Guess what?

Same thing.

I hung up and called back, I got through to somebody else who clearly appeared to enjoy their job slightly more than her colleagues. I explained my predicament and she appeared to take an interest in my plight and promised to get to the bottom of it. She also told me that the two agents I spoke to previously were mistaken; that level of security only applied to personal account holders. She was all too happy to speak to me and repeat what I had been told for the past two months; the phone was still out of stock!

One and a half hours later….. ahhhhhh!

In the unlikely event that the two cretins I spoke to are reading this, here’s some free advice; good customer service is about making sure the customer gets some kind of result. Repeating a stock line because you’re not prepared to make an effort to seek answers on behalf of the customer is quite plain and simply a failure to perform your job, and actually grounds for disciplinary action. In this case, if the two simpletons were unable to help they should have referred it to a supervisor, given that they were actually talking to the company and thus the account owner. That was just being unhelpful.  As it turns out, they were wrong and that’s precisely why had they referred the matter sooner then, hopefully, somebody with a few more brain cells would have been able to identify the fact that they were reciting the wrong security protocols.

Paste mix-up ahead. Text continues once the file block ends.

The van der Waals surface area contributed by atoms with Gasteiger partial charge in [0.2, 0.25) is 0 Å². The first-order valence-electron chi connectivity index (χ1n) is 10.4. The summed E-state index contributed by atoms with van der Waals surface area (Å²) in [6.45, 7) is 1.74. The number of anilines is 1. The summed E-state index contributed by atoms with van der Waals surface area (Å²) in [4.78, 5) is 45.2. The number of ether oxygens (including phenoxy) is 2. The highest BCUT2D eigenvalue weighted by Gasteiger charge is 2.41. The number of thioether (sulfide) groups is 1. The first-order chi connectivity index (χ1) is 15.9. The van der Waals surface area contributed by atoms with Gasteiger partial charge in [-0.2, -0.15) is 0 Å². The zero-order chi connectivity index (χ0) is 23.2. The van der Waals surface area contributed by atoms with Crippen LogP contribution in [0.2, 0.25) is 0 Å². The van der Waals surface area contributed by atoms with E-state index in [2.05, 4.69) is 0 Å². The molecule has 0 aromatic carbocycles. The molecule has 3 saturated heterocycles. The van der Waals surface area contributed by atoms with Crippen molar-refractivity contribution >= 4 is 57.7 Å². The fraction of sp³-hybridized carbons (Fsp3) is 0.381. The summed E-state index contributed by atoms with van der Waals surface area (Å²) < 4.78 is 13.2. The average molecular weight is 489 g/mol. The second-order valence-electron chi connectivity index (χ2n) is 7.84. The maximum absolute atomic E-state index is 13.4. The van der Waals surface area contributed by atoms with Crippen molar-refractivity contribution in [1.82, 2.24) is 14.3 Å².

Whilst the Vodafone saga is nothing that some decent and consistent training couldn’t fix, there are many of us who are victimised on a daily basis by a band of selfish opportunists who are all too happy to dress up their own lack of knowledge, insecurities, fear of prosecution or downright apathy as policy, this is particularly so when it comes to health and safety.

“Ooh no, can’t do that, mate, health and safety.”

Health & Safety Poster - Take Responsibility

One of the myth busting posters from the HSE; people should take responsibility for their own actions and not always look to apportion blame.